In France, some unions asked would-be protesters to post videos and pictures on social media, and bang pots and pans at midday, rather than attend rallies.

The national lockdown also disrupted the French tradition of buying lilies of the valley from shops and sidewalk vendors, to give to family and friends as symbols of good fortune.

This May 1 was “like no other,” President Emmanuel Macron said in a video posted on social media, but “this spirit of solidarity between workers, has perhaps never been as powerful.”

The police in Hong Kong deployed thousands of additional officers on Friday after antigovernment activists vowed to return to the streets as the city’s coronavirus outbreak has stabilized.

About 3,000 officers in riot gear were deployed on Friday, the Labor Day holiday in the semiautonomous Chinese city, to conduct high-profile patrols, the local news media reported. The police said in a statement that they would “nimbly deploy manpower to maintain public safety and public order” in response to calls for action that “disregard the government’s laws.”

Protesters, organizing online, called for spontaneous demonstrations on Friday and for a four-day campaign to show support for small businesses that support the pro-democracy movement.

The coronavirus pandemic has helped to quiet the antigovernment movement that roiled Hong Kong last year. But the city had recorded no new coronavirus infections for five consecutive days this week and protesters have recently staged small rallies. Those gatherings were broken up by the police, who cited social distancing rules.

Two new confirmed cases of the coronavirus were recorded on Friday, both of which were imported, health officials said.

Groups of police officers wearing masks and holding shields were seen on Friday across the city. Elsewhere, officers conducted spot checks on residents.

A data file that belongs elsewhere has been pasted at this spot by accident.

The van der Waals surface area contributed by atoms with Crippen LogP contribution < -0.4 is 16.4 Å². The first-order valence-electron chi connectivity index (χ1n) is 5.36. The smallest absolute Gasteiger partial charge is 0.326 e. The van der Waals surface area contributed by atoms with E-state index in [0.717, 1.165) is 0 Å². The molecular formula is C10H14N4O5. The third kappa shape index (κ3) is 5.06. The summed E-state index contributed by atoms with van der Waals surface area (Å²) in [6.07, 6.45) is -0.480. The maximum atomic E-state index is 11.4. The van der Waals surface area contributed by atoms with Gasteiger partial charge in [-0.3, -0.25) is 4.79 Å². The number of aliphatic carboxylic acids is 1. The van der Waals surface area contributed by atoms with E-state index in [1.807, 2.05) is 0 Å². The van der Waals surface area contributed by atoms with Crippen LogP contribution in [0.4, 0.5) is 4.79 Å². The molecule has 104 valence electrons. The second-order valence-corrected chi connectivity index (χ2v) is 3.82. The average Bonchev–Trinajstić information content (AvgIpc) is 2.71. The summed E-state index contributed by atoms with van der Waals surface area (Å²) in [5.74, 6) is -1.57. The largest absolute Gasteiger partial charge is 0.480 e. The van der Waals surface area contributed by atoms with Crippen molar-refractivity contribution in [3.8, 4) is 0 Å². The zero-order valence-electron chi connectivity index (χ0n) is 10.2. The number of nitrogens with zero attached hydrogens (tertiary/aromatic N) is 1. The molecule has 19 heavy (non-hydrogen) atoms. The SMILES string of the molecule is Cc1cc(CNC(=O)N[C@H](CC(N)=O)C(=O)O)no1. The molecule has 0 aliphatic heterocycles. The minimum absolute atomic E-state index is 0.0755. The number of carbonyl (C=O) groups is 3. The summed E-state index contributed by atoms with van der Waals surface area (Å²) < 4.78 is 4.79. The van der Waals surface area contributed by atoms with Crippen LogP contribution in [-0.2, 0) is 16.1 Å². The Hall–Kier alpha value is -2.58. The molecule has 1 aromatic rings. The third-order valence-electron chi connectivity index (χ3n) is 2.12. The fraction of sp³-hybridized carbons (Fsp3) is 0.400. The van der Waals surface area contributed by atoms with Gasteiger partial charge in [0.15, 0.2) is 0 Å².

The Labor Day rallies that are traditionally held on May 1 in Hong Kong were denied permits because of public health risks. One pro-democracy labor group instead set up dozens of street booths. In the busy commercial areas of Mong Kok and Sha Tin, activists and bystanders shouted protest slogans. Later in the evening, riot police advanced into a shopping mall where a singing protest had been planned, firing pepper spray and setting up cordons to disperse the crowds.

“The epidemic hasn’t even ended, and the Chinese Communist Party is already eager to settle the score with Hong Kongers,” said Carol Ng, the chairwoman of the Hong Kong Confederation of Trade Unions.

“We must prepare to use more enterprising methods in response to tyranny,” said Ms. Ng as she urged residents to join pro-democracy labor unions on Friday. She also warned against possible mass arrests, citing speculation that some calls for disruptions were intentionally created to help the police round up more activists.

Even when their city was repeatedly overrun by the Taliban and fighting reached their doorsteps, the doctors and nurses in the northern Afghan city of Kunduz kept working. They dressed wounds and saved lives at the main government hospital even as a nearby trauma center was bombed, killing more than 40 people.